The Czech Air Force works closely with other Gripen operators. "We are members of the Gripen family and have close contact with Sweden and Hungary, but also in Thailand and to some extent South Africa, we are a big family. In our contact with our supplier FMV, we are obviously critical of each other when there is a reason, but always in a friendly and professional manner. The focus is always on the common goal of improving the system," says Jan Ducha, Ground Personnel commanding officer at Čáslav Air Force Base.
Proud Gripen users
In addition of participating in the NATO QRA system in the Baltic States and Iceland the Czech Air Force also participate with the Gripen in international exercises.
"We are proud users of the Gripen system. It is a system that is very easy to use. It produces relatively few errors and requires less staff compared with other similar systems."
At this year's NATO Tiger Meet exercise in Saragosa, Spain, the Czech Air Force participated with four Gripen and a total of 30 people. That's 7,5 persons per aircraft.
"Other participants, operating other aircrafts, had up to 25 persons per aircraft to perform the same kind of missions. All we need to fly a Gripen unit is one pilot, one technician and one mechanic. If we must, we can manage with just the pilot and the technician. It is much cheaper and fortunate too because of the difficulties to recruit technicians today."
In some situations, pilots can even do the turn around themselves.
"We added that to the pilot training program in 2008, so that they can turn around the plane on their own and take off again if they had to land at temporary air bases during a mission. That way they do not need to wait for the technicians to get the plane ready for take off. It is very useful for QRA missions." Says Jan Ducha.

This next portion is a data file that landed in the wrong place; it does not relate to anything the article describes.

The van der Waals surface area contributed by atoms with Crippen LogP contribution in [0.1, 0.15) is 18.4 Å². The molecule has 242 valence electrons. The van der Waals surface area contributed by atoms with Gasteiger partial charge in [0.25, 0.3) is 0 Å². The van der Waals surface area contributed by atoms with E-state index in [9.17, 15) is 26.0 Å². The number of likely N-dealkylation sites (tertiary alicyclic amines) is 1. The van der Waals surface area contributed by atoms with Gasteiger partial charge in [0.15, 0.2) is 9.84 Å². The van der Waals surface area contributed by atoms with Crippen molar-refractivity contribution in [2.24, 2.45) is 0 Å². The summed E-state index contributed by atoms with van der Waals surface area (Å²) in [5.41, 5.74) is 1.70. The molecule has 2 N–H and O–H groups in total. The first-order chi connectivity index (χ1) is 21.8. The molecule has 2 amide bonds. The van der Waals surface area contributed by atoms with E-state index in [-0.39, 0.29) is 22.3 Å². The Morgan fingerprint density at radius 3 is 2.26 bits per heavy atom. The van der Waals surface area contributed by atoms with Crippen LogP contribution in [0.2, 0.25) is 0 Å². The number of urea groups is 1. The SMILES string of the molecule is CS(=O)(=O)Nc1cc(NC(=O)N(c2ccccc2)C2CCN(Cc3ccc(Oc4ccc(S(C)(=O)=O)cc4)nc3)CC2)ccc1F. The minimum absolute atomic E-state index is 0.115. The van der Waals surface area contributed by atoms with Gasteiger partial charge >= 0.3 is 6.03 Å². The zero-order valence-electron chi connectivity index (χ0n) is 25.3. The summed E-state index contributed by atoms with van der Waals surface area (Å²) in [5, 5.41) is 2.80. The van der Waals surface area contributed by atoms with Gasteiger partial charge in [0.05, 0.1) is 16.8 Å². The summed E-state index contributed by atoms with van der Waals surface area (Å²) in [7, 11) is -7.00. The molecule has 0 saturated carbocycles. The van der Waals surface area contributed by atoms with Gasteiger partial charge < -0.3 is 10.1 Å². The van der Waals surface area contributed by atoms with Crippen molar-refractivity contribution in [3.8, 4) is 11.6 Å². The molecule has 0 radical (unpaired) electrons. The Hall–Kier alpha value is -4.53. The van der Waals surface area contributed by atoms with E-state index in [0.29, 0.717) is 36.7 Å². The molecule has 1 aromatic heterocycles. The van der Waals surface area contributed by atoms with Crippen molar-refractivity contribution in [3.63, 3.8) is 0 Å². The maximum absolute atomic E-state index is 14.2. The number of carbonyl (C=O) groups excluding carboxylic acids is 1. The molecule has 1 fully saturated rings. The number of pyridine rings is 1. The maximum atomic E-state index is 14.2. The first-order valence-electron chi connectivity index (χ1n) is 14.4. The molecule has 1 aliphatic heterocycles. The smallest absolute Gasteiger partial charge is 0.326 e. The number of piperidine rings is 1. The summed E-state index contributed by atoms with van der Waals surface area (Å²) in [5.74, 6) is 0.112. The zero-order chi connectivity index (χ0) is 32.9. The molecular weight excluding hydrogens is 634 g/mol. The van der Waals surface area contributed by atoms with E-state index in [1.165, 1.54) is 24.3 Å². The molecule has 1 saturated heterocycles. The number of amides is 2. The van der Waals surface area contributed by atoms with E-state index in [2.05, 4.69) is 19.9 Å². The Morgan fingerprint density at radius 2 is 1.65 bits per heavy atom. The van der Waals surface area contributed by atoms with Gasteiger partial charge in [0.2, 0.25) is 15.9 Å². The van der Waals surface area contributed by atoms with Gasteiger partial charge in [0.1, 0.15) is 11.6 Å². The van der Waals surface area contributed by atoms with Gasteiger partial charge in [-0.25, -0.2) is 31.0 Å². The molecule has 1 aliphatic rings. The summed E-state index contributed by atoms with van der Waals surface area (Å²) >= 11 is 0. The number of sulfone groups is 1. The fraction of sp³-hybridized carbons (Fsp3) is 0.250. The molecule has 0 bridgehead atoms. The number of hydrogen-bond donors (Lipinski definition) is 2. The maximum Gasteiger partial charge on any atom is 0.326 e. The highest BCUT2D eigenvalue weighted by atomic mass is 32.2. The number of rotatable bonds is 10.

"On it's own, the airplane is just a piece of metal"
But as Jan Ducha points, the efficiency of the Gripen system is not only a result of the Czech handling skills.
The new Gripen aircraft hangar in Čáslav is inspired by the working environment in the Swedish Air Force. "During training in Sweden, we saw how we could improve the working environment for technicians with things like speakers and coffee machines in the hangar. It is difficult to obtain and retain good technicians, so even such small things are important," says Jan Ducha, Ground Personnel commanding officer at Čáslav Air Force Base. "It's not because of us the system is this easy to use and resource efficient. It's because the Gripen system is designed that way. What make it's so cool is that it really works the way it is designed. That is impressive. As a Swede, you should be proud of that."
The view of Gripen as a system is obvious on the Čáslav Air Force Base. The abilities is not just about the aircraft.
"On their own, the airplane is just a piece of metal. Ability is about excellence through the entire system of the aircraft, mission planning, simulation, training systems for pilots and ground crew," Jan Ducha says.
According to him, a well-functioning logistics is even more important than the aircraft itself.
"What use do you have of an aircraft if it is in the hangar, waiting for spare parts or if you need so much staff to handle it that you can not afford to fly? Based on my experience and discussions with colleagues from other countries, I believe that the Gripen system is the most economical flight system that we can use to protect our airspace. Those who use other aircraft systems need to pay more for the same effect." Jan Ducha says.